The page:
Question: Our credit score recently declined so we got free copies of our credit reports but could not find a single incorrect entry. We haven’t gone out and bought a yacht or opened a bunch of new accounts, so what’s happening?
Answer: There’s no doubt that credit reports can contain errors and when they do the result can be lower credit scores and higher mortgage rates.
The Federal Trade Commission found in a 2013 study that “approximately one in 20 consumers had a maximum score change of more than 25 points and only one in 250 consumers had a maximum score change of more than 100 points.”
A 25-point error may not seem like a big deal, but it can be the difference between a credit score of 660 and 695.
According to MyFICO.com, a 660 score is considered “fair” while 695 is in the “good” range. The site estimates that 28 percent of borrowers with a “fair” score will become delinquent versus 8 percent in the “good” category. If you’re a lender you know such things – and price mortgages accordingly.
You did the right thing by getting free copies of your credit reports, reports available at AnnualCredit Report.com. You also did the right thing by checking each transaction item to see if it properly reflected your credit activity.
The catch is that you may be looking in the wrong places. Although it seems reasonable to assume that a credit report ding is the result of an improperly reported transaction, it’s also possible that the report itself may contain administrative information which is simply wrong. Let’s look at some examples:
First, is your personal information correct, such items as your name and Social Security number? There can be a huge difference between “John C. Smith” and “John E. Smith.” If a Social Security number is off by a digit, you may be getting credit for someone else’s financial good conduct. Or, you might be punished when they’re late with a payment.
Second, take a look at current and past addresses. By any chance have you been confused with someone who has the same name but lives 700 miles away?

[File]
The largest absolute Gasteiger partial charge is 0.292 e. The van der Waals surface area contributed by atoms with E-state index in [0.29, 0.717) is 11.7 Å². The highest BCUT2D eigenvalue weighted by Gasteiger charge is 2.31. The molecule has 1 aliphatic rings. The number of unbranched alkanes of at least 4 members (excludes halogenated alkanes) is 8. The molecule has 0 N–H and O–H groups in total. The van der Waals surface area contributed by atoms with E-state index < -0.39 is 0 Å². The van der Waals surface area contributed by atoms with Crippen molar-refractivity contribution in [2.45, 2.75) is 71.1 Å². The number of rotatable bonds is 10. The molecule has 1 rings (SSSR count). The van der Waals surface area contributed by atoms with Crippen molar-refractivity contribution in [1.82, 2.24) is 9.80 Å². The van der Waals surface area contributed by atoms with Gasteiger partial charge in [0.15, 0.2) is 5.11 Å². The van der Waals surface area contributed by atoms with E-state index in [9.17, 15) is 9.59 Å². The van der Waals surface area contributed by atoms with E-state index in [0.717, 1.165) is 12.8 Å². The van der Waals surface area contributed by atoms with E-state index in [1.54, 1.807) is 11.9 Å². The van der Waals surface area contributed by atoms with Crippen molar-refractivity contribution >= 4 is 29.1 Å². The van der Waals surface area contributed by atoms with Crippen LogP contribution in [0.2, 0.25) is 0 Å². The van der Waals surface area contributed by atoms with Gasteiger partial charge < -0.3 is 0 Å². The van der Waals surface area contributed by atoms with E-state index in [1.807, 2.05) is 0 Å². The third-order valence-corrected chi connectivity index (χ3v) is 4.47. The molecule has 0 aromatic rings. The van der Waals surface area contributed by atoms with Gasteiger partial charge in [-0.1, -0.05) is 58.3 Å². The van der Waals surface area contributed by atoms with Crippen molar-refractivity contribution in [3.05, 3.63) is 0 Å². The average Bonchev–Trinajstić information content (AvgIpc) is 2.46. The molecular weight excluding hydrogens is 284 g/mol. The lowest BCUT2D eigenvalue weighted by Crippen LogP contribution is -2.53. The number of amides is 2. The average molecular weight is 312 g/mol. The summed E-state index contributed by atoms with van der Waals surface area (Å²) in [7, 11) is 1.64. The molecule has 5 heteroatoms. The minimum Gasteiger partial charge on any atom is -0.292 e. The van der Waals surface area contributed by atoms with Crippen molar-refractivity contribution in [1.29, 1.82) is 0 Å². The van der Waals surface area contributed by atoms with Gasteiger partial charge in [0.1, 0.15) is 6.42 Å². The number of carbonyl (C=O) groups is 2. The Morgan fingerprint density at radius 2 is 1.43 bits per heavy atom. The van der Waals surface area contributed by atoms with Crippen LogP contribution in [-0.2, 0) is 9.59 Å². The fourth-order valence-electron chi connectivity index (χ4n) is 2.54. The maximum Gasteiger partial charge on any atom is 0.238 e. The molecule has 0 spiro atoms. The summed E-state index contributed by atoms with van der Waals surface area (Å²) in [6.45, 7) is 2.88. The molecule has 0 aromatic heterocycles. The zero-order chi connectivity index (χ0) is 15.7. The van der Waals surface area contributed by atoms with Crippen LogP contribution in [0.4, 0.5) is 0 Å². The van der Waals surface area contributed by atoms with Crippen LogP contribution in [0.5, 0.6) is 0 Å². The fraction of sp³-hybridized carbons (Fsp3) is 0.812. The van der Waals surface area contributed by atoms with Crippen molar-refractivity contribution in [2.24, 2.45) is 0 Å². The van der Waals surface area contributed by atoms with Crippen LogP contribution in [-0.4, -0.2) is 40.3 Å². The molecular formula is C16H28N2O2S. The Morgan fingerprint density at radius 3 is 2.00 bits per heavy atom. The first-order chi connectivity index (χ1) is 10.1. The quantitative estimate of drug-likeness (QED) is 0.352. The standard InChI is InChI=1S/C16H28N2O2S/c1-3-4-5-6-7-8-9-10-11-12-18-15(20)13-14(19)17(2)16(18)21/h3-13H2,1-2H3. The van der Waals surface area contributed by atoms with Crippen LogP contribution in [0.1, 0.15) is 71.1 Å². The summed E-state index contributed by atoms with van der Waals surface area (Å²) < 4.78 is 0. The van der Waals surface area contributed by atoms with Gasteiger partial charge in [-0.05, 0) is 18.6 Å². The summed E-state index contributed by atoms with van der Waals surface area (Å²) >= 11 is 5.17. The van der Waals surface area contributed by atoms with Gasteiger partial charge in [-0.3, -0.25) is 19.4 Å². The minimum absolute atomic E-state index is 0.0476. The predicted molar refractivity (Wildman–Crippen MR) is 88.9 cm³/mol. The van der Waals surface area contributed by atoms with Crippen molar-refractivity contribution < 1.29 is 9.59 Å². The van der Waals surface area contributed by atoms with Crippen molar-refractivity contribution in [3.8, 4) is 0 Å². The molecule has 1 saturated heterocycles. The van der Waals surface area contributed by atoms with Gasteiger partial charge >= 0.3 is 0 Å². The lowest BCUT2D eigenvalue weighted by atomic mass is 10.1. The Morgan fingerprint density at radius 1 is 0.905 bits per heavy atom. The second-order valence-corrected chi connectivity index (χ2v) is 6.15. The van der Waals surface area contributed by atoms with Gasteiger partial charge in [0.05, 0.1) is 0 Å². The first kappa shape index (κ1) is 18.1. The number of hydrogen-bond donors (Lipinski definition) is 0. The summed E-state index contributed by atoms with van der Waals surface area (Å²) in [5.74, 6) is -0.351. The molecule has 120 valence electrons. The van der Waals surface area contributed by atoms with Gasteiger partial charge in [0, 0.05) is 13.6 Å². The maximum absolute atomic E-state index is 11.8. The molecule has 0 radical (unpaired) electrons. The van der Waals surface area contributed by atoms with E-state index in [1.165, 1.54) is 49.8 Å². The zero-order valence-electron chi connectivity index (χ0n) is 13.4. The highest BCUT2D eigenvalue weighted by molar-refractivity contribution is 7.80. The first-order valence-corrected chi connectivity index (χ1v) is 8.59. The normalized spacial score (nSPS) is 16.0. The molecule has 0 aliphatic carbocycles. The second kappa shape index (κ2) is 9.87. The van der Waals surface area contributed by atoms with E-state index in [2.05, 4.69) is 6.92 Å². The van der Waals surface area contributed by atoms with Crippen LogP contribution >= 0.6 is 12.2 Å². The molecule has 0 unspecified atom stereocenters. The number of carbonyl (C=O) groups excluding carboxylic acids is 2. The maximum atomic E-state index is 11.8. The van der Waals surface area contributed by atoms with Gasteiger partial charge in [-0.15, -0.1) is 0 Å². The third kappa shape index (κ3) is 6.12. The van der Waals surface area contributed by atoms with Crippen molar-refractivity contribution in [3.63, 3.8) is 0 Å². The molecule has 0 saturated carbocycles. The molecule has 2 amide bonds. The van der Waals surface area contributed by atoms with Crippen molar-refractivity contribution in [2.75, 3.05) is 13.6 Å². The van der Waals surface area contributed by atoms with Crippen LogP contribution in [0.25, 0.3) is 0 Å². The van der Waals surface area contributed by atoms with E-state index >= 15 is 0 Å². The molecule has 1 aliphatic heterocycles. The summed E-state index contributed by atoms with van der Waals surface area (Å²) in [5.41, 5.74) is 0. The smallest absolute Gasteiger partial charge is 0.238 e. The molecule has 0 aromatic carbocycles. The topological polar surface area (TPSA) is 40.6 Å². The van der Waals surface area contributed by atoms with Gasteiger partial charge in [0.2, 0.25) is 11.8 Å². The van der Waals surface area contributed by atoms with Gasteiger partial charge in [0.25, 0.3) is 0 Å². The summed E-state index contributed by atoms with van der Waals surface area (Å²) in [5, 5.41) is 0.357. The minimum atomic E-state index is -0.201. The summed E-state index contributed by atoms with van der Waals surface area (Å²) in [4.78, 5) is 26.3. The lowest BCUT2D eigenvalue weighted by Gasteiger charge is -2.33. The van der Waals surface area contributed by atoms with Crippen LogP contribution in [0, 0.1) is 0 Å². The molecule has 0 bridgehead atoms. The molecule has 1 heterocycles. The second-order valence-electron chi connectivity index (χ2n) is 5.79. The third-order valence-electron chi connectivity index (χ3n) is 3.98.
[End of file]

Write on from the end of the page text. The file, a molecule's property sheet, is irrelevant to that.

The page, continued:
Third, is your auto loan with the West Bank of the Hudson listed twice? If one account is shown twice it might seem as though your total debt is higher than it really is and that could impact your credit score.
Fourth, does the report include “too old” items? While negative items such as foreclosures and bankruptcies become less important over time they can still impact credit scores.
Generally, an item can only stay on a credit report for seven years. Chapter 7 bankruptcies can be retained for 10 years while Chapter 13 bankruptcies can remain for seven years.
Judgments can be complex – typically they’re reported for seven years but some can remain outstanding as long as 20 years. In addition, if a judgment is renewed it can continue to stay on a credit report even longer.
Fifth, if you have ended an account, does the report say it has been “closed by the consumer”? This is an important piece of information because it says that the account was not blocked by a lender because of nonpayment or late payments.
If you feel that a credit report item is incorrect or out-of-date, you will need to file a dispute form with one of the three leading credit reporting agencies. This process is free and can be started online at the following sites:
- Equifax – https://www.equifax.com/personal/disputes
- Experian – https://www.experian.com/disputes/main.html
- TransUnion – https://www.transunion.com/credit-disputes/dispute-your-credit
It helps to have paperwork to back-up your claim. Police reports, checks, receipts, bankruptcy paperwork, photographs, court documents, student loan disability letters, and creditor letters can provide the evidence needed to revise a credit report.
Importantly, there is no guarantee that a disputed item will be changed. Also, you may have to wait for results.
If a claim is not accepted, you have the right to add a 100-word consumer statement to your credit report. There are pros and cons to adding such statements.
The preference here is not add a statement to your report. Instead – when making a mortgage application – ask the loan officer for the opportunity to explain the negative item. This will give you the opportunity to offer more than 100 words as well as to supply evidence and context.
Time is also an issue when correcting credit reports. It can take four to six weeks to get a response from a credit reporting agency.
For this reason, it makes sense to check credit reports two to three MONTHS before speaking with mortgage lenders. You can use this time to assure that credit reports are accurate and give you the best possible credit score.